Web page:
Orcmid's Lair status 


Open-Standards Implementation, I: Celebrating Massachusetts

[This is the first of a likely three-part series on Open-Standards Implementation featuring the progression that is taking place in Massachusetts.  As usual, there is always more to look at and comprehend when I sit down to write what I think will be a straightforward analysis.] 

I have strong sympathies for the use of public, open formats for documents in civil administration, governmental records, and in the preservation of our electronic and pre-electronic heritage.  I absolutely favor any efforts that remove impedance mismatches from the interactions of citizens with [e]Government in all of its flavors.

I have some concerns about the extent to which offers of solutions are surrounded by too many claims of hypothetical benefits (which always look superior to the practical reality) and by poorly-disguised attempts to distort markets with a seasoning of appealing snake oil: asserted distopian consequences from all protagonists and very untested utopian-salvation promises. I am also pained by the hasty and thoughtless efforts to legislate technology that seems to be the popular substitute for the deliberate department-initiated efforts in Massachusetts.  I think legislation of technology, and the double-speak that accompanies it (also from all protagonists) is misguided; most of all, I am concerned that the citizens and their civil agencies and public institutions are going to suffer for it.

Experimentation and trial of alternatives is going to be important in finding successful approaches.  Some of the experiments will point to important course correction; most of all, they will add reality to our understanding of what it takes. 

The poster child for adoption of open-document formats in the United States is the Commonwealth of Massachusetts Information Technology Division (ITD), part of the Executive Office for Administration and Finance in the Commonwealth.  I think it is time to pay homage to the efforts that were undertaken by ITD and the Commonwealth CIO in establishing its Open Initiatives.  My goal is to recognize the practical, deliberate efforts in the ITD and the pragmatic realism that is displayed in the public documents on the ITD web site.  This is in marked contrast to the way these efforts are often portrayed.  I will indicate where I have some concerns; my overall purpose is to recognize the accomplishment and how it is being managed in a professional and highly-responsible manner.  It is also a noisy human effort; that is not an indictment.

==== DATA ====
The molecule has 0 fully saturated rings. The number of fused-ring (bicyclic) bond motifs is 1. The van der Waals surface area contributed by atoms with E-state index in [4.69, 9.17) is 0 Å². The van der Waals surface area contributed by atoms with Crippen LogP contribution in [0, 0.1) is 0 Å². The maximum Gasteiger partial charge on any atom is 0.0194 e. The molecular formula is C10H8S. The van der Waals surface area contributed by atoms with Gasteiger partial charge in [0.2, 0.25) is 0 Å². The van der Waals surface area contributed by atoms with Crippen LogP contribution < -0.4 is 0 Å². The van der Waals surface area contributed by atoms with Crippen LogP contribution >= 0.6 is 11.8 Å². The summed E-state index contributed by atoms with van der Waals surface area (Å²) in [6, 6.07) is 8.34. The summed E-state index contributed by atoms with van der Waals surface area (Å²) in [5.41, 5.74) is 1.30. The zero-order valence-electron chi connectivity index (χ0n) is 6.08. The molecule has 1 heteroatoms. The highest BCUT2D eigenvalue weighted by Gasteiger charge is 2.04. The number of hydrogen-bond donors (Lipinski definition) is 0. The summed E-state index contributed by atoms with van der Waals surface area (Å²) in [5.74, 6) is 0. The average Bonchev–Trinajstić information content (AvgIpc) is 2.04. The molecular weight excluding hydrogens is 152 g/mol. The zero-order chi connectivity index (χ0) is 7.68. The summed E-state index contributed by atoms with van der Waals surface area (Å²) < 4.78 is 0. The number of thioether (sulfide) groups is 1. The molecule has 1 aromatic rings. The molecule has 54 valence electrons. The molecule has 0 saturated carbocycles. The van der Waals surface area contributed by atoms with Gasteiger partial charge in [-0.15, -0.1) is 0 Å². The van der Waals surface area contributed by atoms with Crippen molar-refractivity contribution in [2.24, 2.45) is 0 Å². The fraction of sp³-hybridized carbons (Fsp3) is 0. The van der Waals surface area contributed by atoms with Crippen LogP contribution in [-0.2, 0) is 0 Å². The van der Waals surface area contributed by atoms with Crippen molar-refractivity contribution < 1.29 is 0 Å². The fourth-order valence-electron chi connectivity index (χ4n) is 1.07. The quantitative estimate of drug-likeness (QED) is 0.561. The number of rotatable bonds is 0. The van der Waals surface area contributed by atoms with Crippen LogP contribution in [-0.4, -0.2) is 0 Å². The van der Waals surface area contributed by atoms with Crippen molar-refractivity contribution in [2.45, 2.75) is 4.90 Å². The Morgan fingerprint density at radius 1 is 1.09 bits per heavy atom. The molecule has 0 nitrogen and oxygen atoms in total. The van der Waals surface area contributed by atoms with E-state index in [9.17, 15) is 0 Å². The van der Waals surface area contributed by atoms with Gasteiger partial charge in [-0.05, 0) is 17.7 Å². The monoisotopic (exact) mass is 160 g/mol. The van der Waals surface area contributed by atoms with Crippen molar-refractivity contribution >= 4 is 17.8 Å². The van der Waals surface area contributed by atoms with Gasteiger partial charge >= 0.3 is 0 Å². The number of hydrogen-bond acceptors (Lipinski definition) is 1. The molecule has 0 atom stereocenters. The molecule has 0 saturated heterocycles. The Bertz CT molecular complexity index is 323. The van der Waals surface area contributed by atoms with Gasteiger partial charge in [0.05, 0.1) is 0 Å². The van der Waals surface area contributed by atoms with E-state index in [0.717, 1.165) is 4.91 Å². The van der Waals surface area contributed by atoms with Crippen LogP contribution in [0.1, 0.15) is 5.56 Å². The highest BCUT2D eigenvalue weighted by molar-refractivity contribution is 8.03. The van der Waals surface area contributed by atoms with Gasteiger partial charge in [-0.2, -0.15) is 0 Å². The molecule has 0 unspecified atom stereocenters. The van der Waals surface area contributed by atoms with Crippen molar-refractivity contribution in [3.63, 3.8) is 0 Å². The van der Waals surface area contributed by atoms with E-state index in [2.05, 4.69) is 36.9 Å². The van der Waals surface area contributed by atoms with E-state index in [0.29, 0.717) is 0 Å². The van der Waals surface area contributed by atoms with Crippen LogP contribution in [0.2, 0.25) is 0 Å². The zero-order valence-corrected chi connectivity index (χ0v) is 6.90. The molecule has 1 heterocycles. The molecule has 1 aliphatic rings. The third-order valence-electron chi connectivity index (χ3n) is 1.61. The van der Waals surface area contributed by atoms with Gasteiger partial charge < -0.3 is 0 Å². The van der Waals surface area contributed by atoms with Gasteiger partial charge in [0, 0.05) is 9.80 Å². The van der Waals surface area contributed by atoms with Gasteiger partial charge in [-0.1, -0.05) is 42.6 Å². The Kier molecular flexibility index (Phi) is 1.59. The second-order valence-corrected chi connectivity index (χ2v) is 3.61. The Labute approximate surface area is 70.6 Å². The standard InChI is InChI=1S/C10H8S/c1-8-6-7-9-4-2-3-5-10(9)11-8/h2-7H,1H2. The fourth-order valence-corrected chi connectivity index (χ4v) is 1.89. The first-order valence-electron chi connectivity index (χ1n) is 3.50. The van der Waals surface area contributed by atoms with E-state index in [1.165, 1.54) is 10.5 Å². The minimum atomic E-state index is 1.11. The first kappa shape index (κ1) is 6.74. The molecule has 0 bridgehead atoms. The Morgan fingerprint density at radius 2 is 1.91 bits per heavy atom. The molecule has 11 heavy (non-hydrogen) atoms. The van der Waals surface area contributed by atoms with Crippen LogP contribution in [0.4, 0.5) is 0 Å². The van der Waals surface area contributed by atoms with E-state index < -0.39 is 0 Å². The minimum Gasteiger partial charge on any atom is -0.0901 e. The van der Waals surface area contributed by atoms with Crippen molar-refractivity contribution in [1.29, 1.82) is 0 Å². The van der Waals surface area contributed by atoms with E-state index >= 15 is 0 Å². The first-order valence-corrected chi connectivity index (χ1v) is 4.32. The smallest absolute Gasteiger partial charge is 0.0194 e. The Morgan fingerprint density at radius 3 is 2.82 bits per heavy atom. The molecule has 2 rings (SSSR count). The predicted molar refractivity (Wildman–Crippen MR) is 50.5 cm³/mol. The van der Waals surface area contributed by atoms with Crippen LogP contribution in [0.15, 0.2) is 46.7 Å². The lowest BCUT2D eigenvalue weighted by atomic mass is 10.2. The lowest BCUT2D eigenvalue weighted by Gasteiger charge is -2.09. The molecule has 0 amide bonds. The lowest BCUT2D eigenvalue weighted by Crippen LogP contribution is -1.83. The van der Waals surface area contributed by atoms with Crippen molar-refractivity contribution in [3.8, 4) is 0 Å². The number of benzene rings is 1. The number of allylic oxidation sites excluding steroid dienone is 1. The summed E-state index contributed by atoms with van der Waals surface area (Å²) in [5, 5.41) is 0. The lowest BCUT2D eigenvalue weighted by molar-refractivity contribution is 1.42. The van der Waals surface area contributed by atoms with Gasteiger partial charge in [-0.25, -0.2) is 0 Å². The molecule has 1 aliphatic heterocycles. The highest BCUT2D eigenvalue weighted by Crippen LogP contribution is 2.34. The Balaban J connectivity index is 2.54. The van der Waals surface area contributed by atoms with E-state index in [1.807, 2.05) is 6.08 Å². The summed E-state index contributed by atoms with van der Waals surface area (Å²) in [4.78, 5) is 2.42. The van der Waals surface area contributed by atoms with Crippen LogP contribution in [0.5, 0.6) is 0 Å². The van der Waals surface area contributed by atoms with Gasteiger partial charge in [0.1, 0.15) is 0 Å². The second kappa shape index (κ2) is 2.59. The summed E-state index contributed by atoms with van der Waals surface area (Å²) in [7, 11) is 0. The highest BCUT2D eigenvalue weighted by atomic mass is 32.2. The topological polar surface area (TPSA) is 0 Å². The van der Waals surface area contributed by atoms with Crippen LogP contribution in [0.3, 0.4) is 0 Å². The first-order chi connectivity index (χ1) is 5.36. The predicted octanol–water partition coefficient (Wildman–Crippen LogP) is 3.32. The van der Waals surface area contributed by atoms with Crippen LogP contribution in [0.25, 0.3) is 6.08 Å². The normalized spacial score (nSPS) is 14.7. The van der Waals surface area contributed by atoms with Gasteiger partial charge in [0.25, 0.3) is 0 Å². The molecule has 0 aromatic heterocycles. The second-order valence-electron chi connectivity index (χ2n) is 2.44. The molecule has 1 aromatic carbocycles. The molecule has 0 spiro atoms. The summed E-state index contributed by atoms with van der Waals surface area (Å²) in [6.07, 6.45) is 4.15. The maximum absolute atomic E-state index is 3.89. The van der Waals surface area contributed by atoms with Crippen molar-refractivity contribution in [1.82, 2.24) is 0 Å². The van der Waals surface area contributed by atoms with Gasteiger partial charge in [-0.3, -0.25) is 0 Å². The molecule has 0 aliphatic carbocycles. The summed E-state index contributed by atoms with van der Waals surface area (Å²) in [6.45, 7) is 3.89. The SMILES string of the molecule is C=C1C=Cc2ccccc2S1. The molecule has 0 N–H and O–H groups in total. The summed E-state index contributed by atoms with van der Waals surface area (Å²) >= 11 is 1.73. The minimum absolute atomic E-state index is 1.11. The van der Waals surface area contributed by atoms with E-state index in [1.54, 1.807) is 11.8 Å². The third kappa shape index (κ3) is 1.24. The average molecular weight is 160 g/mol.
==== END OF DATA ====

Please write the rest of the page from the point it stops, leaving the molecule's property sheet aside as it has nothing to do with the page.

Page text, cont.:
Open-Initiative Policies: The Stake in the Ground

The current Open Initiatives page has this plain-language statement:

“The goal of the Commonwealth's open initiatives is to ensure that investments in information technology result in systems that are sufficiently interoperable to meet the business requirements of its agencies and to effectively serve its constituencies.”

It is important to understand that this is a commitment around the information-technology operations of an executive branch of state government: the policy is focused on technology used primarily in the internal operations of governmental administration.  This is consistent with the ITD department’s accountability.  The policies can certainly impact inter-governmental operations and coordination with vendors and the public in various collaborative exchanges, despite possibly-disingenuous claims to the contrary [3].  But the focus is on efficiency and delivery of services to agency constituencies.  This statement has its origin in the current Open Standards Policy, effective since January 13, 2004: